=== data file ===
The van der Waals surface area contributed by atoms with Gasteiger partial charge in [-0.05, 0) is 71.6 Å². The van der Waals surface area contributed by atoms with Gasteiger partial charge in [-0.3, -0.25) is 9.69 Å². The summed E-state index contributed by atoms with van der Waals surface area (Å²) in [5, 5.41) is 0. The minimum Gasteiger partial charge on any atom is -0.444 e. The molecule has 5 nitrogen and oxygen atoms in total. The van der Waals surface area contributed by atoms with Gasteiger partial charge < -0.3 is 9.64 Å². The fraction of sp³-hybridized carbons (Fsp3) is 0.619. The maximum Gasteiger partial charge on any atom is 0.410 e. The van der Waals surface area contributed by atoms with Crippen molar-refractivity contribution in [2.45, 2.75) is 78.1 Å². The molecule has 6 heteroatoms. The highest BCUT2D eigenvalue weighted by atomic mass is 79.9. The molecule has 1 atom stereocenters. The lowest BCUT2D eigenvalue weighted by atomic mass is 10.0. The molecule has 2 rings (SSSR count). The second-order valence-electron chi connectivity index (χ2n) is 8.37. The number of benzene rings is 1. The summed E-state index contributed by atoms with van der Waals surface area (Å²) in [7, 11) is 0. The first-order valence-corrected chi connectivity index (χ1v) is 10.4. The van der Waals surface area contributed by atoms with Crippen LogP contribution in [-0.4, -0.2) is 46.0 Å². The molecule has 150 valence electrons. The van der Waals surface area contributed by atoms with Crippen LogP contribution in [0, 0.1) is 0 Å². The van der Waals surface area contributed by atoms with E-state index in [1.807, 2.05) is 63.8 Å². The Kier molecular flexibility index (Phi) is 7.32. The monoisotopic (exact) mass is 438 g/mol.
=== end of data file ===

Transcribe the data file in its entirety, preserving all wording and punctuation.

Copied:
The van der Waals surface area contributed by atoms with Gasteiger partial charge in [-0.05, 0) is 71.6 Å². The van der Waals surface area contributed by atoms with Gasteiger partial charge in [-0.3, -0.25) is 9.69 Å². The summed E-state index contributed by atoms with van der Waals surface area (Å²) in [5, 5.41) is 0. The minimum Gasteiger partial charge on any atom is -0.444 e. The molecule has 5 nitrogen and oxygen atoms in total. The van der Waals surface area contributed by atoms with Gasteiger partial charge < -0.3 is 9.64 Å². The fraction of sp³-hybridized carbons (Fsp3) is 0.619. The maximum Gasteiger partial charge on any atom is 0.410 e. The van der Waals surface area contributed by atoms with Crippen molar-refractivity contribution in [2.45, 2.75) is 78.1 Å². The molecule has 6 heteroatoms. The highest BCUT2D eigenvalue weighted by atomic mass is 79.9. The molecule has 1 atom stereocenters. The lowest BCUT2D eigenvalue weighted by atomic mass is 10.0. The molecule has 2 rings (SSSR count). The second-order valence-electron chi connectivity index (χ2n) is 8.37. The number of benzene rings is 1. The summed E-state index contributed by atoms with van der Waals surface area (Å²) in [7, 11) is 0. The first-order valence-corrected chi connectivity index (χ1v) is 10.4. The van der Waals surface area contributed by atoms with Crippen LogP contribution in [-0.4, -0.2) is 46.0 Å². The molecule has 150 valence electrons. The van der Waals surface area contributed by atoms with Crippen LogP contribution in [0, 0.1) is 0 Å². The van der Waals surface area contributed by atoms with E-state index in [1.807, 2.05) is 63.8 Å². The Kier molecular flexibility index (Phi) is 7.32. The monoisotopic (exact) mass is 438 g/mol.